The cost aspect of mastitis is often underplayed by the dairy farmer. Studies in the United States suggest that the most significant improvement a dairyman can make to improve his financial returns is to eliminate, or at least reduce, the numbers of cases of sub-clinical mastitis in his herd.
Fertility levels also have a profound effect on final returns as does the ability to raise a calf. Another factor which reduces milk yields significantly is heat stress. The provision of shade, a simple and inexpensive task, can improve the financial returns of the dairy farm.
The dairy farmer must consider the economic effect of his actions when he is making decisions. Most actions can be costed out to emphasise the correct decision. However, to do this, a vast number of facts and figures are needed. These are not always easily obtainable. A great help to the farmer are the computer-based recording systems that provide data from both the farmer's enterprise as well as national statistics. Such programs can really help the farmer make informed decisions.
For a farmer to make good management decisions, however, he must have a clear idea of the costs on his own farm. The farmer who follows the exercises on the following pages will gain a deeper insight into the financial status of his dairy enterprise. Such insight will prove invaluable when making management decisions. We have for you to fill in data from your own farm.


To enrol, simply go the the enrolment box at the top right-hand side of this page.  If you have any QUESTIONS or need some help in choosing the right course for you, please get in touch with our specialist agriculture tutors using our FREE COURSE COUNSELLING SERVICE, they will be more than happy to help you.


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Meet some of our academics

Alison Pearce (animal)B.Sc.(Hons) in Animal Science. Masters Degree in Ecotourism. P.G.Cert. Ed. (Science). Alison's first job was in 1982 as a stockwoman, working with pigs in Yorkshire. Within a few years she of that she was working for the University of Western Australia as a Research Technician and instructor with their school of Agricultural Science.In 1989 she moved to Melbourne University as Unit Manager and Instructor in Animal Husbandry. By the mid 1990's she moved back to England to work in Animal Care and Veterinary Nursing at Cambridgeshire College of Agriculture. Throughout her career, Alison has developed and delivered courses in veterinary nursing and animal sciences for vocational colleges and universities in Australia, New Zealand and Australia. She has built a high level of expertise and an outstanding international reputation as an expert in animal sciences.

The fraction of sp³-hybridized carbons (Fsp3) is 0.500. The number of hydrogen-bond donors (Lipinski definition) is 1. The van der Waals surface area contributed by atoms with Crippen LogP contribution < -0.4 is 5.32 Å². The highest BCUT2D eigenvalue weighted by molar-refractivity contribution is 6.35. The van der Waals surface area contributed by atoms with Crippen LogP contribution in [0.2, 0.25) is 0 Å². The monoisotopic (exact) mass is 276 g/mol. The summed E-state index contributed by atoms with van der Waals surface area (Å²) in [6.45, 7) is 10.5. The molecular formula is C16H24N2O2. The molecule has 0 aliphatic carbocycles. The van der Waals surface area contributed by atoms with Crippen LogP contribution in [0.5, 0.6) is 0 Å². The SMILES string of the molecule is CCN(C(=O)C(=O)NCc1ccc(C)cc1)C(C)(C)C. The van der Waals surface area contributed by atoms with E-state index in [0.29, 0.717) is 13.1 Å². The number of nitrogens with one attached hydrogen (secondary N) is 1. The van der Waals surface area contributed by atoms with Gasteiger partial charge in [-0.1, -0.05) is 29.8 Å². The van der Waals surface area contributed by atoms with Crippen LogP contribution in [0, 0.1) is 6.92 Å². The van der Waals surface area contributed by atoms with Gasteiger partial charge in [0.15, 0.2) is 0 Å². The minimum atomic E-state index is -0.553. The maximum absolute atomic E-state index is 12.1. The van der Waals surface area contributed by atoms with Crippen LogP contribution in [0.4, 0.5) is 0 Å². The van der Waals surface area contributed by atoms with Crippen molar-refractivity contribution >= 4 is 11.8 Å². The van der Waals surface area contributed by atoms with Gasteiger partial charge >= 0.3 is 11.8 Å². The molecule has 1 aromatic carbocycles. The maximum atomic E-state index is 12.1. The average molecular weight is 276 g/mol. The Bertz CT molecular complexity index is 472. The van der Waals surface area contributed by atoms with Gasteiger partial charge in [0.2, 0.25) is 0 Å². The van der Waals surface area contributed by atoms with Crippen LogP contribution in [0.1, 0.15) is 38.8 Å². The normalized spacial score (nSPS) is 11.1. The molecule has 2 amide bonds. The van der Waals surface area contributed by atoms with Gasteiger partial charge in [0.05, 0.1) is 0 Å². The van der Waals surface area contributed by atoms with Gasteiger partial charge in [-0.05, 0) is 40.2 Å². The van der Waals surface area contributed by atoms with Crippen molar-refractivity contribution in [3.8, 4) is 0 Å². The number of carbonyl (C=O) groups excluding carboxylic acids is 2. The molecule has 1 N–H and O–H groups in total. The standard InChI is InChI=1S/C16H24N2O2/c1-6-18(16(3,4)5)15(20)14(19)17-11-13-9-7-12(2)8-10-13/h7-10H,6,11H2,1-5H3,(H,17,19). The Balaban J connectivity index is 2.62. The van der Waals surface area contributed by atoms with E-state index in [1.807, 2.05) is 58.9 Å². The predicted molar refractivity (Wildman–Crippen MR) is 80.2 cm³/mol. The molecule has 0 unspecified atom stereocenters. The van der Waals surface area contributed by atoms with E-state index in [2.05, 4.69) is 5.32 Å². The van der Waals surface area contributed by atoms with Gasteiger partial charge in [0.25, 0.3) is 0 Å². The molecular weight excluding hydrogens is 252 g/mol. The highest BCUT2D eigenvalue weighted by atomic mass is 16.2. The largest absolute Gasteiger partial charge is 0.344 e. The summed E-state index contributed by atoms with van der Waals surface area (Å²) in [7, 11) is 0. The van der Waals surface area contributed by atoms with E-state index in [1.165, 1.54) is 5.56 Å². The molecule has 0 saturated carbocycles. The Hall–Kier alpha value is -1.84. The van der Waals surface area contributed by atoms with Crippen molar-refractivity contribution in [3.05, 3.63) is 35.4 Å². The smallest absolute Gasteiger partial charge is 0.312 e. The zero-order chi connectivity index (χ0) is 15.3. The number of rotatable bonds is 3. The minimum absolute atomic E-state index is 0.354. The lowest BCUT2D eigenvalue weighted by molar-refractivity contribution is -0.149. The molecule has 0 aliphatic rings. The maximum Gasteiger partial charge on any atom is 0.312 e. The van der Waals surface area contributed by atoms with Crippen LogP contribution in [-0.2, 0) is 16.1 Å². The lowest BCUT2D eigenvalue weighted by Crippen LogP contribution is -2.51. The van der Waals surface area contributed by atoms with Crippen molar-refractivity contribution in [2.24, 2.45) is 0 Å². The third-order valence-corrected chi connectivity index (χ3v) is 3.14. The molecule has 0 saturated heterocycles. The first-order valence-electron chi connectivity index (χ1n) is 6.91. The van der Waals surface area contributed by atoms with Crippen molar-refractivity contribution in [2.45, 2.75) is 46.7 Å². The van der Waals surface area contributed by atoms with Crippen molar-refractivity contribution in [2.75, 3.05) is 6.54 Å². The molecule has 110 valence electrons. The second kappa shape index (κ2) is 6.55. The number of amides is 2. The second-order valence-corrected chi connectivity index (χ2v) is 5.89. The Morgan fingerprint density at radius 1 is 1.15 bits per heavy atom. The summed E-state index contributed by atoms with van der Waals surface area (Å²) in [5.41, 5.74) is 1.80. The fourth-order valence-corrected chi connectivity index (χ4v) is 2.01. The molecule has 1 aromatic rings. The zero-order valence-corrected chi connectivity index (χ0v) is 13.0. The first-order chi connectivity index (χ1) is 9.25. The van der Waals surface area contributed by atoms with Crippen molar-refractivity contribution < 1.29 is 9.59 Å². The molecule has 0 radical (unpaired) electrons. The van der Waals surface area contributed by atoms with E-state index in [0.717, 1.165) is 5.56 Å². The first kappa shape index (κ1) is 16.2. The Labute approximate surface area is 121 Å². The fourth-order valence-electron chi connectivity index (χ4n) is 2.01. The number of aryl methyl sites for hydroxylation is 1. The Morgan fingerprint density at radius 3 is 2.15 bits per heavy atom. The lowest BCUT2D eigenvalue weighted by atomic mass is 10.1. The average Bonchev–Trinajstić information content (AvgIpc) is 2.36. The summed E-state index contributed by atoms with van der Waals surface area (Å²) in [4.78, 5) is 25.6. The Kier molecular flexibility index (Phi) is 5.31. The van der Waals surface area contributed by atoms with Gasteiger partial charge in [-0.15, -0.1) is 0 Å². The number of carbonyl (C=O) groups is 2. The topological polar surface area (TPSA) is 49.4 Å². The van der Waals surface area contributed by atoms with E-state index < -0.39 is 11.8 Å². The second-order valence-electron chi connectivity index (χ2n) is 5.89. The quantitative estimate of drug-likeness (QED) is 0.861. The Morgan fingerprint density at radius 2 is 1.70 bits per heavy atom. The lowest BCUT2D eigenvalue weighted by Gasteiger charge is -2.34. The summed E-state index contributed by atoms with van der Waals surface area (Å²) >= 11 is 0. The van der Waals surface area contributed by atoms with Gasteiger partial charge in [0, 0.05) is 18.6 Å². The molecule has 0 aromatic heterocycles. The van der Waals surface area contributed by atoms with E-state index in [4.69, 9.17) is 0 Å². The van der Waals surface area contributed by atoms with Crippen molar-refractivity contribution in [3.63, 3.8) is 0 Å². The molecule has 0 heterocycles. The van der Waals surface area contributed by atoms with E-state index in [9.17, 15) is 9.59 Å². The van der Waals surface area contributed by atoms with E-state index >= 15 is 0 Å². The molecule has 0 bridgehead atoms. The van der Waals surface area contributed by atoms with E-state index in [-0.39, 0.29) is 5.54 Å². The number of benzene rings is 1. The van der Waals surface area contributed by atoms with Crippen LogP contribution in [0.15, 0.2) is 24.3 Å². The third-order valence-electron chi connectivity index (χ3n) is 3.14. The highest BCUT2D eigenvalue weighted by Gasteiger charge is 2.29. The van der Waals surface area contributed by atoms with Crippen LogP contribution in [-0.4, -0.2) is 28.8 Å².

Dr. Gareth PearceGraduated from the University of Nottingham in 1982 with a B.Sc.(Hons) in Animal Science. Between 82 and 85 worked as Research Assistant and Demonstator in Animal Science at the University of Leeds. Over more than 30 years he has furthered his studies, obtaining eight significant university qualifications including degrees in Veterinary Science, Wildlife Conservation and Animal Behaviour. Gareth has significant teaching experience around the world as a faculty member at eight different universities including Associate Professor at Murdoch University and Director of Studies in Veterinary Science at Cambridge University. He has over 100 prestigious research papers published, and enjoys an outstanding international reputation in the fields of animal and veterinary science.
Marius Erasmus Subsequent to completing a BSc (Agric) degree in animal science, Marius completed an honours degree in wildlife management, and a masters degree in production animal physiology. Following the Masters degree, he has worked for 9 years in the UK, and South Africa in wildlife management, dairy, beef and poultry farming.

Check out our eBooks

Animal PsychologyExplore how animals think and comare how this differs between different animals (and humans)
Animal HealthUnderstand animal health issues, diseases and how identify and manage illnesses and injuries. Animals can become sick for many different reasons -diseases caused by infections, injuries, poisoning, genetic disorders, poor nutrition and other things.
Business OperationsA text book for business students, or a guide book for anyone operating a business. Six chapters: Daily Challenges of Running a Business, Managing People, The Law, Fiance, Product Management and Risk Management.
Profitable FarmingDiscover new ways to make money from your farm and broaden your perspective on the farming industry. A few things in life are certain; change is inevitable and people need to eat. Learn to embrace change as an opportunity and improve your ability to forge a sustainable career in farming.